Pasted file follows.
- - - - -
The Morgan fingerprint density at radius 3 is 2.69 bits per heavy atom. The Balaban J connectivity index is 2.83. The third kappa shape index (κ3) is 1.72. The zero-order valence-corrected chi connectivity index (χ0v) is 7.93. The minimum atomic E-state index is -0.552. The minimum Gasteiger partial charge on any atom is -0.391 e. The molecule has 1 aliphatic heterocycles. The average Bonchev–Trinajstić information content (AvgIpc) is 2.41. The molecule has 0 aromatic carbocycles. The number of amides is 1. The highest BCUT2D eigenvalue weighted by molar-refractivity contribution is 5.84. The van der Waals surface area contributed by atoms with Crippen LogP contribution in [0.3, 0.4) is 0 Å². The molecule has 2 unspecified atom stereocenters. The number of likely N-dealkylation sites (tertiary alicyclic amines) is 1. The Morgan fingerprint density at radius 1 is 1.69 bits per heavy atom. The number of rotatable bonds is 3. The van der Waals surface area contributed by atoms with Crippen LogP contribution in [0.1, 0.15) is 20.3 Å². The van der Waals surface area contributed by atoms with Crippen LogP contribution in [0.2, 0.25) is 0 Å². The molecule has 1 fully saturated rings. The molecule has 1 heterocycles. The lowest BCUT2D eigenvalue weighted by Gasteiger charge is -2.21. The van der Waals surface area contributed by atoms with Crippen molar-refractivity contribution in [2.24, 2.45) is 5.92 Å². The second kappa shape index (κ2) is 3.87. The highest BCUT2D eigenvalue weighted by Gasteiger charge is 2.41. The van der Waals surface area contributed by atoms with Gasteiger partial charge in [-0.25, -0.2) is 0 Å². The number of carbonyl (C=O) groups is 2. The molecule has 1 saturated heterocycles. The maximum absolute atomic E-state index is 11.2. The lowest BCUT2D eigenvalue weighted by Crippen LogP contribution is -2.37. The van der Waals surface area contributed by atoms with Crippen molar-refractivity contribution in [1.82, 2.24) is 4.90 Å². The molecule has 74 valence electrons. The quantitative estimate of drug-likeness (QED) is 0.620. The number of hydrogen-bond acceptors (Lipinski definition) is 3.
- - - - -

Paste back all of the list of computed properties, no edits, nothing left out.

The Morgan fingerprint density at radius 3 is 2.69 bits per heavy atom. The Balaban J connectivity index is 2.83. The third kappa shape index (κ3) is 1.72. The zero-order valence-corrected chi connectivity index (χ0v) is 7.93. The minimum atomic E-state index is -0.552. The minimum Gasteiger partial charge on any atom is -0.391 e. The molecule has 1 aliphatic heterocycles. The average Bonchev–Trinajstić information content (AvgIpc) is 2.41. The molecule has 0 aromatic carbocycles. The number of amides is 1. The highest BCUT2D eigenvalue weighted by molar-refractivity contribution is 5.84. The van der Waals surface area contributed by atoms with Crippen LogP contribution in [0.3, 0.4) is 0 Å². The molecule has 2 unspecified atom stereocenters. The number of likely N-dealkylation sites (tertiary alicyclic amines) is 1. The Morgan fingerprint density at radius 1 is 1.69 bits per heavy atom. The number of rotatable bonds is 3. The van der Waals surface area contributed by atoms with Crippen LogP contribution in [0.1, 0.15) is 20.3 Å². The van der Waals surface area contributed by atoms with Crippen LogP contribution in [0.2, 0.25) is 0 Å². The molecule has 1 fully saturated rings. The molecule has 1 heterocycles. The lowest BCUT2D eigenvalue weighted by Gasteiger charge is -2.21. The van der Waals surface area contributed by atoms with Crippen molar-refractivity contribution in [2.24, 2.45) is 5.92 Å². The second kappa shape index (κ2) is 3.87. The highest BCUT2D eigenvalue weighted by Gasteiger charge is 2.41. The van der Waals surface area contributed by atoms with Gasteiger partial charge in [-0.25, -0.2) is 0 Å². The number of carbonyl (C=O) groups is 2. The molecule has 1 saturated heterocycles. The maximum absolute atomic E-state index is 11.2. The lowest BCUT2D eigenvalue weighted by Crippen LogP contribution is -2.37. The van der Waals surface area contributed by atoms with Crippen molar-refractivity contribution in [1.82, 2.24) is 4.90 Å². The molecule has 74 valence electrons. The quantitative estimate of drug-likeness (QED) is 0.620. The number of hydrogen-bond acceptors (Lipinski definition) is 3.